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Why We'll Watch the World Series

This article is more than 10 years old.

Predicting is a mug’s game.

A large portion of the whole point of baseball games, football games, and games of pretty much all sorts except the ones thriving in casinos and carnival midways is that we don’t know how they’ll come out.

Wednesday night C.C. Sabathia, the large, hard-throwing, and congenial fellow who arrived in New York from Cleveland via Milwaukee could be as effective as he was in the League Championship Series. He could also walk two guys in the first inning and hit somebody else.

On Thursday Pedro Martinez, who found his way to Philadelphia via the graveyard reserved for pitchers so lacking in promise that they have been cut loose by the Mets, could throw seven more post-season shutout innings, baffling the Yankees just as he baffled the Dodgers, proving once more that with ten to fourteen days between starts, he’s as good as he ever was. Or he could be hammered.

Nobody knows, which is part of why we watch, which we certainly will in fairly large numbers, never mind that  once again the games will start too late and run too long and that in at least some instances, they are likely to be played in weather less suitable for baseball than it is for winter games and ducks.

The other part of why we’ll watch is that it’s the World Series.

We watch the Super Bowl because the snacks are plentiful, it’s too cold to be outside, everybody else is doing it, and otherwise our citizenship will be revoked.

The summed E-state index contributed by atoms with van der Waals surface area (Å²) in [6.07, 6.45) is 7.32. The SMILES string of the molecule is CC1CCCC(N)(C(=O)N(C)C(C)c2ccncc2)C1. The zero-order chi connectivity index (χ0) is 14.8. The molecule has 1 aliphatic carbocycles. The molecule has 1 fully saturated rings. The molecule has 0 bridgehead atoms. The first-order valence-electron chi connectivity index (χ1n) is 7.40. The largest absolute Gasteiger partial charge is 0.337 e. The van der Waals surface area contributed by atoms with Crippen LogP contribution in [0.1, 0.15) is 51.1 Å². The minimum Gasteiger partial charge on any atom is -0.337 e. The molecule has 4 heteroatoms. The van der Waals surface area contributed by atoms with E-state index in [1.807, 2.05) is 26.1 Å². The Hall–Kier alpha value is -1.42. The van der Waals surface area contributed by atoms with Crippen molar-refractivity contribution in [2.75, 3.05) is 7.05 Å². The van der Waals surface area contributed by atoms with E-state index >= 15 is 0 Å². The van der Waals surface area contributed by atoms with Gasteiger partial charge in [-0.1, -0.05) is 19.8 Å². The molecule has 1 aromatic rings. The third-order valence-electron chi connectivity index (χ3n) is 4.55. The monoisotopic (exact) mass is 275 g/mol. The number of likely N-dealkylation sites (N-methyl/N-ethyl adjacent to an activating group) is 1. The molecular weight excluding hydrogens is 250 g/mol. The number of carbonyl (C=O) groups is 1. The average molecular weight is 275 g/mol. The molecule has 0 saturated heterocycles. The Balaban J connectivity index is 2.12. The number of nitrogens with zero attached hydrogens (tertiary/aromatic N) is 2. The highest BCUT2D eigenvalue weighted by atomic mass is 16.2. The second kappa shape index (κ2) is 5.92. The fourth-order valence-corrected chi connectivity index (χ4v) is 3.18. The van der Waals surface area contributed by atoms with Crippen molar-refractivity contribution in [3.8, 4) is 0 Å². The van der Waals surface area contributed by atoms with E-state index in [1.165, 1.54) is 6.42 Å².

It can be argued, especially if the person doing the arguing is under sixty, that for entertainment value the World Series cannot compete with the NCAA basketball tournament.

But what sports event carries into its annual incarnation the weight of history born by the World Series? What occasion related to a game can lay claim to the attention of presidents as far back as William Howard Taft, about whom it is reliably said that he would have been at Fenway Park to see the Giants play the Red Sox in the fall of 1912, except that his wife had mischievously scheduled something for him to do in New Hampshire?

No event, and no occasion related to a game. Overshadowed by its glittering, more youthful entertainments, ridiculously assigned to Halloween and beyond, it is still, at least in name, the World Series. We paid attention as children, as did our grandfathers. Should auld acquaintance be forgot? Nope. Play ball.

Bill Littlefield Twitter Host, Only A Game
Bill Littlefield was the host of Only A Game from 1993 until 2018.


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